Personal Excellence: The P.E. Club

I’m not at all sure what the P or the E in The P.E. Club really stand for (if not the traditional Physical Education), but this boutique fitness studio does offer an excellent and personal workout, so that’s my best guess. I was impressed as soon as I walked in the door.

Picture the scene: a pristine Upper East Side boutique studio space, waxed wood floors, cream walls, shiny chrome equipment. In walks a model-esque trainer with not a hair out of place wearing the hottest new sports bra trend, the string-back (seriously, I’m seeing these everywhere I go all of a sudden), an open-backed top, and floral sneakers. (Yes, I wanted to hate her for being beautiful, but she was welcoming, friendly, and almost hugg-abble. It was impossible not to love her because on top of all that, she knew what she was doing.)

Through the walls of the bathroom, where I stood in front of the mirror trying to tie back my greasy, unwashed locks and adjust my Hello Kitty t-shirt to hide a small hole in my thinning Old Navy leggings, I overheard comments about someone rocking some shiny green spandex leggings, and how so-and-so was looking great today. “Lo-ove that outfit!” Suddenly I realized it was the kind of place that people dressed for.

Even though I felt a bit self-conscious and out of place in the land of the too-rich-to-be-doing-anything-but-working-out-everyday a.k.a. the Upper East Side, the instructor, Nedra Lopez, put me right at ease in the TRX workout room. And truthfully, so did the smiles of my seven classmates.

PE-ClubThe class was “TRX Xtreme Total Body,” and I’d been curious to give it a try when I realized how quickly the class books up. I’ve been spoiled with FitReserve, being able to constantly book almost any class I want at the last minute. But this class fills up faster than most because it’s very small and personalized. Only 8 students per class.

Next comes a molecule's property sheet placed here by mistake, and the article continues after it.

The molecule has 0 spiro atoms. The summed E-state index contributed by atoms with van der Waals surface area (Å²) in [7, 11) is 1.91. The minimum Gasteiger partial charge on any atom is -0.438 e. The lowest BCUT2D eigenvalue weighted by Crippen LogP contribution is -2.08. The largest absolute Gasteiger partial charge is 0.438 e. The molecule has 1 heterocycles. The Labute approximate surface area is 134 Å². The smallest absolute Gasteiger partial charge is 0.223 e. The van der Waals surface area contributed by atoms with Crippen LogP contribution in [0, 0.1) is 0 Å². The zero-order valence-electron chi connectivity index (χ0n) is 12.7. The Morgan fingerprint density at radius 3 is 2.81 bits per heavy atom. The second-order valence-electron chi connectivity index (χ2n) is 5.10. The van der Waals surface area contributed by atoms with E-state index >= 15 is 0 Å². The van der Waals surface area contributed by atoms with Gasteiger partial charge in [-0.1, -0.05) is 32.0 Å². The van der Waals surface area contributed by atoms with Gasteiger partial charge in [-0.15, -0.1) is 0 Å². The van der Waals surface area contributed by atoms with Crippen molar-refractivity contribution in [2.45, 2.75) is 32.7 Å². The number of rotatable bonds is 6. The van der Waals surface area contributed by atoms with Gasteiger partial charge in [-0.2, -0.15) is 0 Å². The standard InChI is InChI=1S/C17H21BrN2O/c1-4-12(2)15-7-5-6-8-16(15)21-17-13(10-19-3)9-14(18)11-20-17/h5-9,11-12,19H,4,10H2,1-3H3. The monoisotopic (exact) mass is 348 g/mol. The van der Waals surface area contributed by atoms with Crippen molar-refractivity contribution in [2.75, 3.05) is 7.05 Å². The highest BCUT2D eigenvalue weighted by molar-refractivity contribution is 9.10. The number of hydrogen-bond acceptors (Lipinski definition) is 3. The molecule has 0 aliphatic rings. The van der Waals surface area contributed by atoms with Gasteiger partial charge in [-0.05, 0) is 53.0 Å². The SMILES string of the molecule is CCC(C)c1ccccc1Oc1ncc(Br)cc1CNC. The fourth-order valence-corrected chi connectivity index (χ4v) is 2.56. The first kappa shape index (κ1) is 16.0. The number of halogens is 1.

Everything about the class was deliberate and well-planned. We started with dynamic warm-up stretching, hit all our major muscle groups, and finished with static stretching. It was a full 50 minutes of purposeful strength training. Nedra not only walked around to gently correct our form as we squatted and planked, but she also continually reminded us how each part of our body was connected to every movement. She actually helped me understand what it looks and feels like to “keep your shoulders down and away from your ears,” something I hear trainers say all the time, but never fully understood until Nedra’s class. As a result, the day after class, I could feel the activation of small muscle groups that I don’t usually get to.

The class was challenging, and although not cardio heavy, I did sweat a lot. It activated a blend of large muscle groups that HIIT and bootcamp-style classes target, as well as the smaller muscles that Pilates and Barre classes seem to focus on, therefore increasing both muscle strength and tone. On leaving, I was sweating, but with better posture. Even though it wasn’t a cardio workout, the P.E. Club allows you to use their cardio equipment before or after class if it’s not being used by one of their personal trainers.

In short, I give this fancy place a 2 thumbs up! Even though it had the potential to be elitist and snobby, it wasn’t at all. And it managed to pull off not feeling cramped despite not having a locker room. (There are 2 bathrooms with showers and cubbies.) It really did feel personal, inviting, and all-round excellent.